how to regain self-esteem narcissism

Validation and self-esteem

I’ll drop my glove, to prove his love; great glory will be mine.

Leigh Hunt

Vanity and fair are simple words. However, it was only recently that I understood what these words mean together. In more contemporary English, it means an exchange of validation between two people. What got me thinking about it is the book I recently read by Robert Cialdini called Influence. It describes the mechanics of how easily people’s need for validation  can be used to play them in a Machiavellian way.

Validation is always a treat. We must be wired for it. Given that humans are social animals, it makes sense to yearn for validation as it increases one’s chances of survival. If one is part of a tribe (i.e. accepted/validated by the tribe), he/she is less likely to get eaten by a sabre-toothed tiger. However, it seems that this pathway gets hijacked an awful lot.

addicted to validation

I think the best way to explain this is by looking at an extreme example: narcissism, because the logic is the same no matter where someone is on the spectrum. I grew up with and subsequently encountered some florid narcissists – though I didn’t always know it at the time. While the full blown narcissistic personality disorder is relatively uncommon, traits thereof appear quite ubiquitous. I will loosely use the word narcissistic here to signify anyone with traits of the disorder. During my late teens I loved high-achieving people and hated arrogance. It made no sense to me why somebody would act so unpleasantly. I thought that arrogant people believe they are better and that I am not worth their time. It turns out that’s only half-true.*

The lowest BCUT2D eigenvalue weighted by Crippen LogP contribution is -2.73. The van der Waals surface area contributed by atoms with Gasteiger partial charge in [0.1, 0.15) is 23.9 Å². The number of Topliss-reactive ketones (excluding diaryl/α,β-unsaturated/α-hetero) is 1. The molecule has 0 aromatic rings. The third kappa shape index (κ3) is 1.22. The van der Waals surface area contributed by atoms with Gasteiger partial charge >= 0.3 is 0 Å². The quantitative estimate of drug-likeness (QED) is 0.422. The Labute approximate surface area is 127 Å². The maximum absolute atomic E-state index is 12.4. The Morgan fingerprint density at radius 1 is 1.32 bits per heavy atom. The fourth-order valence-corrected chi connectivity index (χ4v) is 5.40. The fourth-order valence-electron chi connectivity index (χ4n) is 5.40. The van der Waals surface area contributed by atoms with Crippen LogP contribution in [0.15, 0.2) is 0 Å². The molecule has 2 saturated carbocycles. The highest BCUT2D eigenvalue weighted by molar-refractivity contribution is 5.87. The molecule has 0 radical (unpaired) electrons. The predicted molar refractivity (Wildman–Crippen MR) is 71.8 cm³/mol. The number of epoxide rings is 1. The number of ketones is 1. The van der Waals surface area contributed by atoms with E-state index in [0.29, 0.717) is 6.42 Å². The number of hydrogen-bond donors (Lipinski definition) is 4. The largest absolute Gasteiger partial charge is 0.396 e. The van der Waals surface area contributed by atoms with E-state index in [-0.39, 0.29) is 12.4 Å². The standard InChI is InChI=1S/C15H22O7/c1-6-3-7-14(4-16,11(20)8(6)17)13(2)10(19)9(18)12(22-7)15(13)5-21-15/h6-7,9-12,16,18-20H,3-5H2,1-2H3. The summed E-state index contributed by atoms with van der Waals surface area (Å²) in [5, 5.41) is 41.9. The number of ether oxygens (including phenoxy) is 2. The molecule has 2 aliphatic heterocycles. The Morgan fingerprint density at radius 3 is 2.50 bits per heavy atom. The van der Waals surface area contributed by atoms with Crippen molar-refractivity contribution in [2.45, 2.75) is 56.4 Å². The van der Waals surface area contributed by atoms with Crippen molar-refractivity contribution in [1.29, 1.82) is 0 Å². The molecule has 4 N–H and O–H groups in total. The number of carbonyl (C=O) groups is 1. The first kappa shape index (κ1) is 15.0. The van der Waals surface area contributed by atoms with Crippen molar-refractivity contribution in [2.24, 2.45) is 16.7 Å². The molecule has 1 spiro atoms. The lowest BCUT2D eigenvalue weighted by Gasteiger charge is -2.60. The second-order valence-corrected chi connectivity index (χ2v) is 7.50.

I subsequently figured out – through a mix of psychiatry training and reading (Daniel Goleman’s Emotional Intelligence is brilliant for this) – that arrogance is a form of insecurity. However, the exact same insecurity can be revealed through being super friendly (hence, not all narcissistic people are arrogant**).

Much of it boils down to the source of one’s self-esteem. I hypothesise that a self-esteem based on external circumstances is one of the factors that contributes to much unhappiness and perhaps even the poorly understood personality disorders – such as narcissistic, histrionic and emotionally unstable.

What does that actually mean? What is it like to be narcissistic (or a person with some narcissistic traits)? Most people think they are deluded with their own glory. This can be true – if the narcissistic person doesn’t have insight into just how hooked they are on validation. Sadly, having insight doesn’t instantly cure it. If the person with narcissistic traits does have insight, it’s a never ending cycle of feeling high from validation, feeling pathetic for being like that and seeking more validation to take the edge of. New Insights Into Narcissistic Personality Disorder highlights their fragility, internal vulnerability and external self-enhancement, their attempts to regulate insecurity by numbing emotion, especially in interpersonal contexts and their preoccupation with blame, and criticism.